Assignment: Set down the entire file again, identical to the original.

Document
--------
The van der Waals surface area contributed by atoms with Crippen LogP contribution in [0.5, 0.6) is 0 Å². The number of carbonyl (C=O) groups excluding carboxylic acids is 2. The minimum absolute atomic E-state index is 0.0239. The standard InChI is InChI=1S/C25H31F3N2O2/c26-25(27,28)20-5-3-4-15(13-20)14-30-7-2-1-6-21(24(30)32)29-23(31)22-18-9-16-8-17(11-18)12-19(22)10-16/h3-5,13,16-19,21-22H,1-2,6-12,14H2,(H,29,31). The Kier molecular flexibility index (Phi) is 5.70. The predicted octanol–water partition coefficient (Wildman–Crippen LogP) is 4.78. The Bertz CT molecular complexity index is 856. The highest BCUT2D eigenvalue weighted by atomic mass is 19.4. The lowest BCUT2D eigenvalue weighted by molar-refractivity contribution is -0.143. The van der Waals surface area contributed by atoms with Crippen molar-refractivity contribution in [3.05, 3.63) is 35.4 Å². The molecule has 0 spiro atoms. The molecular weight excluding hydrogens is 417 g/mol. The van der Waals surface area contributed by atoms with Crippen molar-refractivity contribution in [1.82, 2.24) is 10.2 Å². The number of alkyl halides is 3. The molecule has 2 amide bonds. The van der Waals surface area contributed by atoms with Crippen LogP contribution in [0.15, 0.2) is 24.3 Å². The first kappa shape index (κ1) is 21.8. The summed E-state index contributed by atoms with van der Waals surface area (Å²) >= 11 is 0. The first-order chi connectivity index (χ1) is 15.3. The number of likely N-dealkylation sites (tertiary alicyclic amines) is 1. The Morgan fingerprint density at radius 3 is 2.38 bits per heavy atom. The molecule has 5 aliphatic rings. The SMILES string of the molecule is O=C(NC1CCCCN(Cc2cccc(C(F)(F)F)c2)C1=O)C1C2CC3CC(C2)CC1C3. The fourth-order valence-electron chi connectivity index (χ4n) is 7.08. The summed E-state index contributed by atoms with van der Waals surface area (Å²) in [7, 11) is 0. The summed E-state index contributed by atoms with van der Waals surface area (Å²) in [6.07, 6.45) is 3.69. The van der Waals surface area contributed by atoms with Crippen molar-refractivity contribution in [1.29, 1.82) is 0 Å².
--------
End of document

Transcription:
The van der Waals surface area contributed by atoms with Crippen LogP contribution in [0.5, 0.6) is 0 Å². The number of carbonyl (C=O) groups excluding carboxylic acids is 2. The minimum absolute atomic E-state index is 0.0239. The standard InChI is InChI=1S/C25H31F3N2O2/c26-25(27,28)20-5-3-4-15(13-20)14-30-7-2-1-6-21(24(30)32)29-23(31)22-18-9-16-8-17(11-18)12-19(22)10-16/h3-5,13,16-19,21-22H,1-2,6-12,14H2,(H,29,31). The Kier molecular flexibility index (Phi) is 5.70. The predicted octanol–water partition coefficient (Wildman–Crippen LogP) is 4.78. The Bertz CT molecular complexity index is 856. The highest BCUT2D eigenvalue weighted by atomic mass is 19.4. The lowest BCUT2D eigenvalue weighted by molar-refractivity contribution is -0.143. The van der Waals surface area contributed by atoms with Crippen molar-refractivity contribution in [3.05, 3.63) is 35.4 Å². The molecule has 0 spiro atoms. The molecular weight excluding hydrogens is 417 g/mol. The van der Waals surface area contributed by atoms with Crippen molar-refractivity contribution in [1.82, 2.24) is 10.2 Å². The number of alkyl halides is 3. The molecule has 2 amide bonds. The van der Waals surface area contributed by atoms with Crippen LogP contribution in [0.15, 0.2) is 24.3 Å². The first kappa shape index (κ1) is 21.8. The summed E-state index contributed by atoms with van der Waals surface area (Å²) >= 11 is 0. The first-order chi connectivity index (χ1) is 15.3. The number of likely N-dealkylation sites (tertiary alicyclic amines) is 1. The Morgan fingerprint density at radius 3 is 2.38 bits per heavy atom. The molecule has 5 aliphatic rings. The SMILES string of the molecule is O=C(NC1CCCCN(Cc2cccc(C(F)(F)F)c2)C1=O)C1C2CC3CC(C2)CC1C3. The fourth-order valence-electron chi connectivity index (χ4n) is 7.08. The summed E-state index contributed by atoms with van der Waals surface area (Å²) in [7, 11) is 0. The summed E-state index contributed by atoms with van der Waals surface area (Å²) in [6.07, 6.45) is 3.69. The van der Waals surface area contributed by atoms with Crippen molar-refractivity contribution in [1.29, 1.82) is 0 Å².